Feeds

Wikileaked cable: AFACT was MPAA’s cat’s-paw

Pope turns out to be Catholic

Providing a secure and efficient Helpdesk

A second cable discussing the “world+dog vs. iiNet” court case has emerged on Wikileaks, confirming the widespread suspicion in Australia that Hollywood was behind both the action and the choice of target.

Running just slightly ahead of the last one, this cable was actually classified (“Confidential”, the lowest tier in US secrecy classifications); and of interest is its confirmation that the “prime mover” in the case was the Motion Picture Association of America.

The cable, attributed to US ambassador to Australia at the time Robert McCallum, states that “despite the lead role of AFACT … this is an MPAA / American studios production.”

However, the MPAA and its international operation (the Motion Picture Association, dropping the second “A” into the discard pile) lacked any Australian presence, so AFACT filed the case as “MPAA’s Australian subcontractor”. The cable reports that the MPAA also wanted to avoid any perception that this action was just “Hollywood ‘bullying some poor little Australian ISP’.”

A scan of headlines from the time shows how unsuccessful this exercise in perception management turned out to be: Australian news outlets have identified AFACT as acting on behalf of Hollywood since 2009.

Moreover, the cable confirms what iiNet and others have long suspected: Hollywood’s choice of target reflected iiNet’s Goldilocks status. iiNet was just right: Telstra is large, loud, litigious, and possessed of significant lobbying experience; too small a target, and the case risked inviting the “bullying” perception that the MPAA was keen to avoid.

And why Australia? The cable cites Mike Ellis, president of the MPA’s Asia Pacific operation, as saying that the case would be “closely followed” in other Commonwealth countries – in effect, the MPA and MPAA was hoping that a precedent in Australia would serve as a lever to use on other Commonwealth countries.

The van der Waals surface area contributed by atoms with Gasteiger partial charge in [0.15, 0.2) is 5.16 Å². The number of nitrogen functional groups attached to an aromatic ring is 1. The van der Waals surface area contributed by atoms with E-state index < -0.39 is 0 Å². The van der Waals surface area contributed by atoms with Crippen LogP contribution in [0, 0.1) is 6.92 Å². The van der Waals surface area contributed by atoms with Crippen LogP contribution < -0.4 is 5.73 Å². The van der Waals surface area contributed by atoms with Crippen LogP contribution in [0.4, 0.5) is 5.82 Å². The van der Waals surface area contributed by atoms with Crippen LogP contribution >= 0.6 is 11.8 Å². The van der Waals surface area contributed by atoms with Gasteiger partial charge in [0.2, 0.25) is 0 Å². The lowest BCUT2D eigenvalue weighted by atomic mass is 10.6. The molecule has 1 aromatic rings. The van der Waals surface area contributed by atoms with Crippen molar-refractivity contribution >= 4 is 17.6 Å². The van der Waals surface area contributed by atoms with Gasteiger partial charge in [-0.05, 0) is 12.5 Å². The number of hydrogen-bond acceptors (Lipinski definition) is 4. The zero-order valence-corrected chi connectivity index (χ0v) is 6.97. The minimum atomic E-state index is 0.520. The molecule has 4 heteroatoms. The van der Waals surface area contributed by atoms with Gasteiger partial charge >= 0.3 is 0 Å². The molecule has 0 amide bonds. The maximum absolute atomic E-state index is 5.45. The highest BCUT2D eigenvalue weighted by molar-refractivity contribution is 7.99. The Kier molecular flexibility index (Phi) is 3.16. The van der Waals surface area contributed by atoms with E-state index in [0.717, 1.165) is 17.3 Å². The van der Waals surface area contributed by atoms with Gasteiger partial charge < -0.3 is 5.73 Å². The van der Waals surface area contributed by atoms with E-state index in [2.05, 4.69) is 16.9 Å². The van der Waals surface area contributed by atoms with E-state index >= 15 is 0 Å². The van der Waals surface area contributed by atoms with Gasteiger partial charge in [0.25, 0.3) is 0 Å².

“We will watch this case as it unfolds”, the cable says, “for its IPR implications and also to see whether or not the ‘AFACT vs. the local ISP’ featured attraction spawns a ‘giant American bullies vs. little Aussie battlers’ sequel.” ®

Secure remote control for conventional and virtual desktops

More from The Register

next story
Facebook pays INFINITELY MORE UK corp tax than in 2012
Thanks for the £3k, Zuck. Doh! you're IN CREDIT. Guess not
DOUBLE BONK: Testy fanbois catch Apple Pay picking pockets
Users wail as tapcash transactions are duplicated
Happiness economics is bollocks. Oh, UK.gov just adopted it? Er ...
Opportunity doesn't knock; it costs us instead
Google Glassholes are UNDATEABLE – HP exec
You need an emotional connection, says touchy-feely MD... We can do that
YARR! Pirates walk the plank: DMCA magnets sink in Google results
Spaffing copyrighted stuff over the web? No search ranking for you
In the next four weeks, 100 people will decide the future of the web
While America tucks into Thanksgiving turkey, the world will be taking over the net
prev story

Whitepapers

Choosing cloud Backup services
Demystify how you can address your data protection needs in your small- to medium-sized business and select the best online backup service to meet your needs.
Forging a new future with identity relationship management
Learn about ForgeRock's next generation IRM platform and how it is designed to empower CEOS's and enterprises to engage with consumers.
Security for virtualized datacentres
Legacy security solutions are inefficient due to the architectural differences between physical and virtual environments.
Reg Reader Research: SaaS based Email and Office Productivity Tools
Read this Reg reader report which provides advice and guidance for SMBs towards the use of SaaS based email and Office productivity tools.
Storage capacity and performance optimization at Mizuno USA
Mizuno USA turn to Tegile storage technology to solve both their SAN and backup issues.